Shane Wright, in his article “Olympics – What are they Good for?”, quite rightly asked questions about the cost of hosting the Games and their enduring value. It is essential that the community understands the proposition.

It is also important to look at past practice and outcomes to form a view about the risks and opportunity that an Australian candidature presents.

And there’s a game-changer. The International Olympic Committee has fundamentally transformed the way future Games should be staged – to ensure affordability while providing an enduring and sustainable legacy for the hosts.

As IOC president Thomas Bach has put it: “In the past, bidding for the Olympic Games was like applying for a franchise. We asked potential hosts how they would change their cities in order adapt them to the Olympic Games. Now we ask them, how we can adapt the Games to best fit the long-term needs of their city or region.”

The “new norm”, as the IOC calls it, dictates that the Olympic Games must adapt to the host city and not the other way around.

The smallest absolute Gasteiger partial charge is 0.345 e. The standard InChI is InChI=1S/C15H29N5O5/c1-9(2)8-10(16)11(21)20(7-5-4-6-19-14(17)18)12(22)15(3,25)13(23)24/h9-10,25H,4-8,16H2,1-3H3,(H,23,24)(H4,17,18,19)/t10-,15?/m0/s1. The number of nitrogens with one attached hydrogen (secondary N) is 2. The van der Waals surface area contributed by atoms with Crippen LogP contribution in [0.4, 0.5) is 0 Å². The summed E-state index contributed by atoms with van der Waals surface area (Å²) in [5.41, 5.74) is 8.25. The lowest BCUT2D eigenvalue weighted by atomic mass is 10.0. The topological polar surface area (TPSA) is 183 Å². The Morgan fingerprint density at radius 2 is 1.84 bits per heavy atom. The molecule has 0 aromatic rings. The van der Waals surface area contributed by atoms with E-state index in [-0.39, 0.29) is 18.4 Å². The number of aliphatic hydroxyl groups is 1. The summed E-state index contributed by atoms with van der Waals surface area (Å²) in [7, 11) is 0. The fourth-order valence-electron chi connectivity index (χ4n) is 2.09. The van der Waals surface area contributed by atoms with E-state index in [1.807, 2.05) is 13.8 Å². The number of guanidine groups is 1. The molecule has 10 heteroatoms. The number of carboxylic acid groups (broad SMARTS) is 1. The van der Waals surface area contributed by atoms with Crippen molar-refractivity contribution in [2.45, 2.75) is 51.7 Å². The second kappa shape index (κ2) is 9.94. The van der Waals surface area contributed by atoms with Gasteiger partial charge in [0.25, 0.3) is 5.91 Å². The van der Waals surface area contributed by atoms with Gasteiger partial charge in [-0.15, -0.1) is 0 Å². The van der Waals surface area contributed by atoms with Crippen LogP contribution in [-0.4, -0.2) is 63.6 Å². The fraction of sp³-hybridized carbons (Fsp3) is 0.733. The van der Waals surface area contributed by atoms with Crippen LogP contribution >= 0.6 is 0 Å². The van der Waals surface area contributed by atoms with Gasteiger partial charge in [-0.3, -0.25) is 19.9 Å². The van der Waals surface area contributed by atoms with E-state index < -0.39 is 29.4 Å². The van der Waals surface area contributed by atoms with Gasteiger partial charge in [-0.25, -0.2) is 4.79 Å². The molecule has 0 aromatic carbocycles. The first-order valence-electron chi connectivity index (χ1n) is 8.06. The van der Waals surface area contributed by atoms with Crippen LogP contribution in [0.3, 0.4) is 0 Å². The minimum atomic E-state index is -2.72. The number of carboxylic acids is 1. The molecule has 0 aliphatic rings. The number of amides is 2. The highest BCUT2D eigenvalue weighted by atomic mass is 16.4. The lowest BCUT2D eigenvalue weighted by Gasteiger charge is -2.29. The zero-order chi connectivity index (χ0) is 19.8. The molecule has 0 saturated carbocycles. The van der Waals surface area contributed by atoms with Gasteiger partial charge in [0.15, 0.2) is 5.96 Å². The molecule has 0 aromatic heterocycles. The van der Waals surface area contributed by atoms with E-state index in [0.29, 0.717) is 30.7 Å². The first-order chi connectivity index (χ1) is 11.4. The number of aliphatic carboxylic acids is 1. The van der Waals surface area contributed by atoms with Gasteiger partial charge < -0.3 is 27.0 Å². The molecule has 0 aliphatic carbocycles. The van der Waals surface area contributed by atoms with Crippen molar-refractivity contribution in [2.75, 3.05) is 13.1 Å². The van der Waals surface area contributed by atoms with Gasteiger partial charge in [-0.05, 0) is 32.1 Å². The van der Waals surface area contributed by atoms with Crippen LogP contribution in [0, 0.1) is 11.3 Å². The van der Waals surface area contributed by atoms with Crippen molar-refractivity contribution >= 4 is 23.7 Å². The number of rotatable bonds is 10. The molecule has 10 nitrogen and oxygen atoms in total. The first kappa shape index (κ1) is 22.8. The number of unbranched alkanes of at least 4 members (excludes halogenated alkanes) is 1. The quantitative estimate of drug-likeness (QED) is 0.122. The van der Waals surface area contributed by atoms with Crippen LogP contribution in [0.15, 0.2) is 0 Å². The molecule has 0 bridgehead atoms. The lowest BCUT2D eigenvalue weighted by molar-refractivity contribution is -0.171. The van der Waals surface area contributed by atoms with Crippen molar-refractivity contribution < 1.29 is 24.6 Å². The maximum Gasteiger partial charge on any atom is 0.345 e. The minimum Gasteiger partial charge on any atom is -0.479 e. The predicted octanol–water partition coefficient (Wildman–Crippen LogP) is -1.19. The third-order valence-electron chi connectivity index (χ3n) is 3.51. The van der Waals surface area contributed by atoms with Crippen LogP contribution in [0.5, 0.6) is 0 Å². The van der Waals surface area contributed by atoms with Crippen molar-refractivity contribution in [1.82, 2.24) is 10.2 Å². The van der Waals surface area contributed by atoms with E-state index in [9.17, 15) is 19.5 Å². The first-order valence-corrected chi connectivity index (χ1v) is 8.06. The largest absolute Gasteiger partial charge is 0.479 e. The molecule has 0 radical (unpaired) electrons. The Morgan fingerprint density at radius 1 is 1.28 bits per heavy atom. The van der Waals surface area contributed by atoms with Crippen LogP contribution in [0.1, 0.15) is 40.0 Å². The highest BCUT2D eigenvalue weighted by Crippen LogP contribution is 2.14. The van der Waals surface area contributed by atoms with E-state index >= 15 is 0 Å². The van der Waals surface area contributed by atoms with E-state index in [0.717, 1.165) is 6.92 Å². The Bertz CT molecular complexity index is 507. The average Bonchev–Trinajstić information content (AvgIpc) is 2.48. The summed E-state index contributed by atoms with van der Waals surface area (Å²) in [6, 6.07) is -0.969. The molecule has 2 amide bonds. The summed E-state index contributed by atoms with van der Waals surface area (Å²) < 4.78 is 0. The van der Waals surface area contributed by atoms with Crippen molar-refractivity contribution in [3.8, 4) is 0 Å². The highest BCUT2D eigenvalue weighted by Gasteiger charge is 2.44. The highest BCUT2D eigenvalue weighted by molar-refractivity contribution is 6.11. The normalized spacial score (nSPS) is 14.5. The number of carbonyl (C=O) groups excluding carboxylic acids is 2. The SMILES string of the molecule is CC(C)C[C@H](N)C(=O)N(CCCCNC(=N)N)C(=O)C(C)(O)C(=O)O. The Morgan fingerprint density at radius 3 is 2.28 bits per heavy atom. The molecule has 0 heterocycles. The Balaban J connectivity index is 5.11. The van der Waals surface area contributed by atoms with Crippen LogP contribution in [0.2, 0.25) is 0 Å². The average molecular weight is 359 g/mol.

And to further reduce costs, changes approved by the IOC in June this year ensure the Games can be hosted by regions, not only cities. Priority must be given to the use of existing or temporary venues. The construction of new permanent venues shall only be considered on the basis of sustainable legacy plans. This includes for community and grassroots sport.

 

This creates additional impetus for the use of existing facilities across a broader geography, rather than unnecessarily building new venues within the confines of a particular city.

This is what makes the proposition for Queensland so attractive. At least 85 per cent of venues for a prospective 2032 Games already exist or are already scheduled for construction. In the cases of 

In the cases of Paris and Los Angeles, which will host the 2024 and 2028 Games respectively, the use of existing and temporary facilities sits at more than 90 per cent.